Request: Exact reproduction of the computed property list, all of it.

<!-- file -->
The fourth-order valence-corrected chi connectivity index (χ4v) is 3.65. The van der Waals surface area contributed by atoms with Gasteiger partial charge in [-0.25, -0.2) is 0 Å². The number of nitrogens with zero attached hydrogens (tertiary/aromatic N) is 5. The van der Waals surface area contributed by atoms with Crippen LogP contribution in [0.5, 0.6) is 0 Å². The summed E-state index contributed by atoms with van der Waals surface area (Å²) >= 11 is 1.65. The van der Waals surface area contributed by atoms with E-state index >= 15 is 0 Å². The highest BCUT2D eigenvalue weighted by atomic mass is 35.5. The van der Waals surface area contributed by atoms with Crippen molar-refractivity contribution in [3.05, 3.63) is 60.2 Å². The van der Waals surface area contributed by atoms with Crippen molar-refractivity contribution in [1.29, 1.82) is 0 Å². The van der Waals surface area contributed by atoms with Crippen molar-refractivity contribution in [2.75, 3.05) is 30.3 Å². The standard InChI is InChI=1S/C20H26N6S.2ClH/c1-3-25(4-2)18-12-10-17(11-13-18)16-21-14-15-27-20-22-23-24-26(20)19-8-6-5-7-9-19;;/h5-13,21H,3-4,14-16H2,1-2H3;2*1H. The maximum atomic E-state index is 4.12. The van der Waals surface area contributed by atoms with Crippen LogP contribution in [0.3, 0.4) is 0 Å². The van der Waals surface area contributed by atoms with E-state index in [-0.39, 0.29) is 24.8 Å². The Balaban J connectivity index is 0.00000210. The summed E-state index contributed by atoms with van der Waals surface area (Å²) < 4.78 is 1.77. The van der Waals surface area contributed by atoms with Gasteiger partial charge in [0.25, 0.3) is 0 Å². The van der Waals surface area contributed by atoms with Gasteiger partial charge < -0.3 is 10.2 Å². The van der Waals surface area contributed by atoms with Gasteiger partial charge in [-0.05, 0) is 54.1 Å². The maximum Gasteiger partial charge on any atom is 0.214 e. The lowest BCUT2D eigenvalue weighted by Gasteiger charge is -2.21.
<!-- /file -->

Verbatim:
The fourth-order valence-corrected chi connectivity index (χ4v) is 3.65. The van der Waals surface area contributed by atoms with Gasteiger partial charge in [-0.25, -0.2) is 0 Å². The number of nitrogens with zero attached hydrogens (tertiary/aromatic N) is 5. The van der Waals surface area contributed by atoms with Crippen LogP contribution in [0.5, 0.6) is 0 Å². The summed E-state index contributed by atoms with van der Waals surface area (Å²) >= 11 is 1.65. The van der Waals surface area contributed by atoms with E-state index >= 15 is 0 Å². The highest BCUT2D eigenvalue weighted by atomic mass is 35.5. The van der Waals surface area contributed by atoms with Crippen molar-refractivity contribution in [3.05, 3.63) is 60.2 Å². The van der Waals surface area contributed by atoms with Crippen molar-refractivity contribution in [1.29, 1.82) is 0 Å². The van der Waals surface area contributed by atoms with Crippen molar-refractivity contribution in [2.75, 3.05) is 30.3 Å². The standard InChI is InChI=1S/C20H26N6S.2ClH/c1-3-25(4-2)18-12-10-17(11-13-18)16-21-14-15-27-20-22-23-24-26(20)19-8-6-5-7-9-19;;/h5-13,21H,3-4,14-16H2,1-2H3;2*1H. The maximum atomic E-state index is 4.12. The van der Waals surface area contributed by atoms with Crippen LogP contribution in [0.3, 0.4) is 0 Å². The van der Waals surface area contributed by atoms with E-state index in [-0.39, 0.29) is 24.8 Å². The Balaban J connectivity index is 0.00000210. The summed E-state index contributed by atoms with van der Waals surface area (Å²) < 4.78 is 1.77. The van der Waals surface area contributed by atoms with Gasteiger partial charge in [0.25, 0.3) is 0 Å². The van der Waals surface area contributed by atoms with Gasteiger partial charge < -0.3 is 10.2 Å². The van der Waals surface area contributed by atoms with Gasteiger partial charge in [-0.05, 0) is 54.1 Å². The maximum Gasteiger partial charge on any atom is 0.214 e. The lowest BCUT2D eigenvalue weighted by Gasteiger charge is -2.21.